A set of rules, or configuration settings, that are applied across a number of objects in the storage network. You establish policies to help you monitor and manage the network. Each policy associates certain sets of conditions with storage resources and defines actions to be taken when these conditions are detected.
The set of activities by which a user allocates storage to hosts and applications, for example creating LUNs in an array, setting up zoning between a host and an array, and giving the server access to the storage.
The synchronization of data between systems where shared storage is not feasible. The systems that are copied may be in local backup clusters or remote failover sites. The major advantage of replication, when compared to traditional backup methods, is that current data is continuously available.
Any of the individual components that work together to provide services on a network. A resource may be a physical component such as a storage array or a switch, a software component such as Oracle8i or a Web server, or a configuration component such as an IP address or mounted file system.
A way of classifying resources in a cluster. Each resource is identified by its name and its resource type. Veritas Cluster Server includes a set of predefined resource types for storage, networking, and application services.
Acronym for "storage area network." A network linking servers or workstations to devices, typically over Fibre Channel, a versatile, high-speed transport. The storage area network (SAN) model places storage on its own dedicated network, removing data storage from both the server-to-disk SCSI bus and the main user network. The SAN includes one or more hosts that provide a point of interface with LAN users, as well as (in the case of large SANs) one or more fabric switches and SAN hubs to accommodate a large number of storage devices.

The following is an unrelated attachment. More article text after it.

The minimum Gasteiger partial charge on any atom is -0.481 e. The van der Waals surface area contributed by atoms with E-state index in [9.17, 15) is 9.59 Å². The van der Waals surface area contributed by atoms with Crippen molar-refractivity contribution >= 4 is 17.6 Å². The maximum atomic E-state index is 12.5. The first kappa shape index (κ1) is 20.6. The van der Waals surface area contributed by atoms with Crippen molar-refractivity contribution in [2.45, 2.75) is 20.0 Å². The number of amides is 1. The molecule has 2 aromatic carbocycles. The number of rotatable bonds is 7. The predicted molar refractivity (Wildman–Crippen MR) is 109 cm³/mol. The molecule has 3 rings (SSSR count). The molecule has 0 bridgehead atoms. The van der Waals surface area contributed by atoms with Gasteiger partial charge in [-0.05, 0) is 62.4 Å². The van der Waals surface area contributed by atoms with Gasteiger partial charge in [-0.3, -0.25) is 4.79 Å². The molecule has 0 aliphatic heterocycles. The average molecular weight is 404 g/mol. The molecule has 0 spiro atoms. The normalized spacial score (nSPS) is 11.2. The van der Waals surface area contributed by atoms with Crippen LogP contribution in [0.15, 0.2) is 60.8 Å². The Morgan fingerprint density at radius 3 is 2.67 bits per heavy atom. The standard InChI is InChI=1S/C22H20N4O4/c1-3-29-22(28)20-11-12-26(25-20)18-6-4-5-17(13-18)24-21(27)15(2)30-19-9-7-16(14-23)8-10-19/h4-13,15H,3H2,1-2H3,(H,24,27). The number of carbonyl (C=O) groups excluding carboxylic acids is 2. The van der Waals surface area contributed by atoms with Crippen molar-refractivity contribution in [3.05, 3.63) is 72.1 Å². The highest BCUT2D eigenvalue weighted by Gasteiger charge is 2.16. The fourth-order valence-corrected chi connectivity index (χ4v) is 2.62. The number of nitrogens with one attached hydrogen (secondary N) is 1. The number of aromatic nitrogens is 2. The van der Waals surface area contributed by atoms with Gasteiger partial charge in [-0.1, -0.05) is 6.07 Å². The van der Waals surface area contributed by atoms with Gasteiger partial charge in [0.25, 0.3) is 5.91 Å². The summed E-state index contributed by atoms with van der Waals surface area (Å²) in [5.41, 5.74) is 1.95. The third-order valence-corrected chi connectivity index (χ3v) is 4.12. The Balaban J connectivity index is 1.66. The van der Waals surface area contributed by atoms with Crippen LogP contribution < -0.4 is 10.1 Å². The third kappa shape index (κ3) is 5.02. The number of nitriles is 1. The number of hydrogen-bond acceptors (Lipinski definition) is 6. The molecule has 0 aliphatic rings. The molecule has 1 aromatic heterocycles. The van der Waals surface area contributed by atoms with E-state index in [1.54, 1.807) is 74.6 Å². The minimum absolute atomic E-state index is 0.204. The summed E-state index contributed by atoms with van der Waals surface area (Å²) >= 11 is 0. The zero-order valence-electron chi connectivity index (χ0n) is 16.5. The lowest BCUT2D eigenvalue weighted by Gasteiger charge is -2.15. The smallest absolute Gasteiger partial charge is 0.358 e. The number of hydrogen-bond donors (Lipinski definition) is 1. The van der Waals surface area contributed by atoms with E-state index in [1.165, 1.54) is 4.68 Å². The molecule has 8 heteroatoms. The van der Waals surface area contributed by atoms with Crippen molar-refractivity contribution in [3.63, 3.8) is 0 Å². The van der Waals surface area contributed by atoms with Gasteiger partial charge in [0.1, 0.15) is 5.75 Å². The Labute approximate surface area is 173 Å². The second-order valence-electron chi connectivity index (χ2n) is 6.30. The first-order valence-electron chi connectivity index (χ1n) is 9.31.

Small Computer Systems Interface. A hardware interface that allows for the connection of multiple peripheral devices to a single expansion board that plugs into the computer. The interface is widely used to connect personal computers to peripheral devices such as disk and media drives.
A technique used to protect a cluster from a preexisting network partition. By default, when a system comes up, it is not seeded. Systems can be seeded automatically or manually. Only systems that have been seeded can run VCS. Systems are seeded automatically only when an unseeded system communicates with a seeded system or when all systems in the cluster are unseeded and able to communicate with each other.
A collection of resources working together to provide application services to clients. It typically includes multiple resources, hardware- and software-based, working together to provide a single service.
A method of mirroring volumes and qtrees on NetApp unified storage devices. With SnapMirror, a user can schedule or initiate data transfers, request information about transfers, update a mirror, and manage mirrors.
The Simple Network Management Protocol for Internet network management and communications used to promote interoperability. SNMP depends on cooperating systems that must adhere to a common framework and a common language or protocol.
In storage media managed by Veritas Volume Manager (VxVM), a set of contiguous disk blocks used for allocating disk space. A VxVM disk can be divided into one or more subdisks, each one representing a specific portion of the disk. Each portion is mapped to a specific region of a physical disk.